Preparing for contingencies and war required foresight and strategic thinking Something that is unfortunately not pervasive in IAF officer corp psyche. New tactics and practice to push expanded application is IMHO local commanders responsibility (and not Air staff's responsibility), an area they are not tasked and measured on. I sense most of them do not operate beyond the sandbox set by precedence or external power to be. Not sure if IAF has a culture to encourages experimentation and forgive sometimes failure in the process.


My argument was that the use of IAF would have made the war costlier for China. This would have prevented a walk-over and weakened their fronts in Korea, south east asia and taiwan.

assuming that Chinese air element was stronger than india, even then we should have used IAF

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Postby Aditya G » 22 Dec 2005 13:31

A subject that has intrigued me most about the 1962 air 'war' is the role that was played by Kalinga air, and what potential contribution rest of the civilian airways could have chipped in.

The 1947/48 conflict could not have been fought without IAF Dakota ops. imho IAF won us that war. the IAF was severly constrained by the performance limit of C-47s ... such as the inability to support Skardu garrison.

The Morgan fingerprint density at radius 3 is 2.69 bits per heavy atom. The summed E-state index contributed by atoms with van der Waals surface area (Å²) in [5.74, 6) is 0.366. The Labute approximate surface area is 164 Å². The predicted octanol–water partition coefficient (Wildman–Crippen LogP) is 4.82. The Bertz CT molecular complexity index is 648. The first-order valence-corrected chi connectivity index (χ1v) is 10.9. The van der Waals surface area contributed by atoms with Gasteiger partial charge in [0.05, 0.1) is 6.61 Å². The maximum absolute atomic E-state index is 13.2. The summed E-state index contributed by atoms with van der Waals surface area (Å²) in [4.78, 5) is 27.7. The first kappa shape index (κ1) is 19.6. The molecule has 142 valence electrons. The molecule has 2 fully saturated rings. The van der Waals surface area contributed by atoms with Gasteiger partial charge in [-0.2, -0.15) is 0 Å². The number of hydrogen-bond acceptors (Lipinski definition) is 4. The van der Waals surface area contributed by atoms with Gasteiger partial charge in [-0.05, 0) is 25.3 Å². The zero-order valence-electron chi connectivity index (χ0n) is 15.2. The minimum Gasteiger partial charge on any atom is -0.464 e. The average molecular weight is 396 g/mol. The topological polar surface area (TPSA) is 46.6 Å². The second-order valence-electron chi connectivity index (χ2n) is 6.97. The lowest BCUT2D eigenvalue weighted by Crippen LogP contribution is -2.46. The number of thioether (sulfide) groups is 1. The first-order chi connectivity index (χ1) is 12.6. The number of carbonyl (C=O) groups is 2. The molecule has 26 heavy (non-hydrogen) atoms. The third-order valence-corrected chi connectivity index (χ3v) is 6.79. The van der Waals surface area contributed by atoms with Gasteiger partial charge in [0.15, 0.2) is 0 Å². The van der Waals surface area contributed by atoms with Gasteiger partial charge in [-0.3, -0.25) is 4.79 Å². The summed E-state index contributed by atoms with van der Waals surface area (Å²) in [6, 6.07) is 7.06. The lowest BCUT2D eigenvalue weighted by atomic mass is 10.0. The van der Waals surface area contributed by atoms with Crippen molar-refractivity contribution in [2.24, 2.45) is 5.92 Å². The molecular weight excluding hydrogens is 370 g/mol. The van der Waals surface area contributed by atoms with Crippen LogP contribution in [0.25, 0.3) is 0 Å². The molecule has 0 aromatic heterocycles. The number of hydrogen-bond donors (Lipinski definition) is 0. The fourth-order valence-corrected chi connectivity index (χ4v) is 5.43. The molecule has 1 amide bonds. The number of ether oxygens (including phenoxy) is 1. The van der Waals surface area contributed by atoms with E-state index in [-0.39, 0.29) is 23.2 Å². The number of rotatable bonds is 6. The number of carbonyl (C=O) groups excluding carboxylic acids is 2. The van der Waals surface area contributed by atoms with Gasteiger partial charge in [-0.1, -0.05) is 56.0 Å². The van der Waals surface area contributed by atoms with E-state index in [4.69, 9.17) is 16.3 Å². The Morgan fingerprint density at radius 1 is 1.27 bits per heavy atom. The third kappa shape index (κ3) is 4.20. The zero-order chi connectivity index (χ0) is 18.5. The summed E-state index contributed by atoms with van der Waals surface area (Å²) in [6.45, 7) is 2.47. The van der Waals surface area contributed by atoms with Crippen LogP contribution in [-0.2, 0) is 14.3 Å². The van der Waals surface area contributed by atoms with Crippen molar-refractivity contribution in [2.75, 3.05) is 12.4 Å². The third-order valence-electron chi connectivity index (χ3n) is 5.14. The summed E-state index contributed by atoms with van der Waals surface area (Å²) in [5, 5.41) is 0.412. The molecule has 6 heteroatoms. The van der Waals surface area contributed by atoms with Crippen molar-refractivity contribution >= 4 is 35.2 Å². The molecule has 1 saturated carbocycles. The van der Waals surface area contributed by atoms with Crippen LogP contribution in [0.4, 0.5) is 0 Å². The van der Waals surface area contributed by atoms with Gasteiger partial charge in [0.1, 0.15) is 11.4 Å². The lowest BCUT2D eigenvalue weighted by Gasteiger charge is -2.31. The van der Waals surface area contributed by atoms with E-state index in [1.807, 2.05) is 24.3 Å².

Coming to 1962, we see that the tonnage IAF could support was woefully inadequet to support the Army's plans on the ground..... one of the greatest blunder we made was not to induct C-46 Commando aircraft in the IAF.

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Postby daulat » 22 Dec 2005 15:18

Raj - yes we should have. but bewoor makes the point that we had not trained to do so in any realistic way. his contention is that the iaf tactical element would have been highly ineffective at best.

this was not a crossing of the yalu river amongst the rolling korean hills, the geography was much more severe. i don't think that with the air power and training available we could have interdicted into tibet at all. if the chinese had begun air raids into the plains of n india, then we may have had more of a chance, but that did not happen.